Water in Itonya
This week's story comes from Saint Paul Partners, a BKB affiliate, and their current volunteer in Iri[...]
Dear Partners in Ministry,
In recent weeks many of us have watched the drama of the Ebola crisis unfold as we continue to recognize the impact of this lethal disease on many in Liberia, Sierra Leone and Guinea. I am grateful that prayers are being lifted up across our synod for those suffering from this disease. When asked what more we can do to help, I have been directing people to Lutheran Disaster Response, which is working on the ground with those most keenly affected by this public health crisis. Gifts designated for the Ebola Outbreak Response are being used to support those suffering in this crisis and to provide food to communities living under quarantine. Donations may be made at the ELCA.org Ebola Outbreak Response page.
But another response is also needed from us as people of faith. The Twin Cities is home to many immigrants from Africa. With heightened fear about Ebola, some of our neighbors have been shunned, bullied or treated with suspicion simply because they once lived in the countries most affected today. I encourage all of our congregational leaders to make a concerted effort to address such fears with facts about the Ebola virus and to help our congregations be places of welcome and support for those with family members in Liberia, Sierra Leone and Guinea. Many of these persons are burdened by grief and worry for their families far away, and our support, prayers, and welcome are clear gifts of grace.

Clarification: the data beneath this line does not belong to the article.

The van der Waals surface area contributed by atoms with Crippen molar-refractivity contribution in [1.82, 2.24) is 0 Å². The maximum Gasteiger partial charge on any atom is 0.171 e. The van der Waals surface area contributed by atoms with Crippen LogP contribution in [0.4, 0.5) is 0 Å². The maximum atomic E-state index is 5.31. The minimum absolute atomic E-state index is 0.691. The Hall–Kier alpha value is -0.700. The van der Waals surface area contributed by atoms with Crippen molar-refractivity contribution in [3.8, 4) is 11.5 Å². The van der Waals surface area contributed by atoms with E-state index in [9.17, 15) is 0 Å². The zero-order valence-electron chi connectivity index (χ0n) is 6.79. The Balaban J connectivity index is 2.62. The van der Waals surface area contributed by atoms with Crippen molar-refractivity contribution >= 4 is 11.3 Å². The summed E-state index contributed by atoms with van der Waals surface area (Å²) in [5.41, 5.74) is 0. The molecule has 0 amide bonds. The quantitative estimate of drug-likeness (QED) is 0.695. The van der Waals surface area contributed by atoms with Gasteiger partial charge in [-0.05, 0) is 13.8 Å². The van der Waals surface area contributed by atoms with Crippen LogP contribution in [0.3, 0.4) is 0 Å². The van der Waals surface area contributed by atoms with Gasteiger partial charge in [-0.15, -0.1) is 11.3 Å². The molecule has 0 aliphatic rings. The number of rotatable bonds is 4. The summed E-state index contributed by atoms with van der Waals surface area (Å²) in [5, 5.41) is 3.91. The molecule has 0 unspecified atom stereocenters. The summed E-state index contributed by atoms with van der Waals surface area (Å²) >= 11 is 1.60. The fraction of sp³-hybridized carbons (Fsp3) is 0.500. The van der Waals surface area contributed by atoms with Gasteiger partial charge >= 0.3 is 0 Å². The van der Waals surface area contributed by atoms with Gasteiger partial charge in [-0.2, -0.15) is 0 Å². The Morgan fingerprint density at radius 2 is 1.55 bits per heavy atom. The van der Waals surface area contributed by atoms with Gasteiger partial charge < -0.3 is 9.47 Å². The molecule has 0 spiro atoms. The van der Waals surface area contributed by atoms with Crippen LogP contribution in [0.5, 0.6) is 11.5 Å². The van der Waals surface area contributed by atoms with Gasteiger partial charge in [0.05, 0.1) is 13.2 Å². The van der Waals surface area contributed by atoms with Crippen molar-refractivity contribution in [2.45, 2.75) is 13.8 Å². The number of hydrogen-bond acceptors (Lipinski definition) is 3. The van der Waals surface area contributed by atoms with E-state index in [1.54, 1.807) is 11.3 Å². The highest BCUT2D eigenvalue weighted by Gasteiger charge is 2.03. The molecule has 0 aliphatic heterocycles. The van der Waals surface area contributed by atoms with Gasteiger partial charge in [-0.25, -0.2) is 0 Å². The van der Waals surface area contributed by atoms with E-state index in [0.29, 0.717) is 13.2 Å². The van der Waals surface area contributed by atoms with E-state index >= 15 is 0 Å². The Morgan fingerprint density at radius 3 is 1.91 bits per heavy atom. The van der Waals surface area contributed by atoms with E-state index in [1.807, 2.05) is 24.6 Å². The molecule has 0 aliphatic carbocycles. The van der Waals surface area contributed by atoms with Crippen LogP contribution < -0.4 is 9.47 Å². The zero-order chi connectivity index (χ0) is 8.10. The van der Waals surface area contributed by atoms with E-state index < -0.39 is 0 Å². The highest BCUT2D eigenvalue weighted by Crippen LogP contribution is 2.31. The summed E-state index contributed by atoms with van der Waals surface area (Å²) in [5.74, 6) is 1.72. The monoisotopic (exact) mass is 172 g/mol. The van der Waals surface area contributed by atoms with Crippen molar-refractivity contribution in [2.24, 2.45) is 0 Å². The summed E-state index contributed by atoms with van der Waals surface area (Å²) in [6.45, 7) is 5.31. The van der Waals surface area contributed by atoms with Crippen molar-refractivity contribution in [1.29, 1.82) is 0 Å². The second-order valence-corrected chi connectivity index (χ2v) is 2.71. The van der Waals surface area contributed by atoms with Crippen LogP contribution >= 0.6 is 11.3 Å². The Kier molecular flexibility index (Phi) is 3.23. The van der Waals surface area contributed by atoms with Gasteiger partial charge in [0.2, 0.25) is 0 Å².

Pastor Linda Johnson Seyenkulo, who serves in Global Mission for the ELCA and who is married to the Bishop of the Lutheran Church in Liberia, will be in the Twin Cities in January 2015. She is available to preach or speak in congregations that month. You can contact her at firstname.lastname@example.org to arrange a time for her to be with your congregation and to share additional information about this crisis.
Thank you for finding ways for us to be church together amid this health crisis.
Yours in God's service,
Patricia Lull, Bishop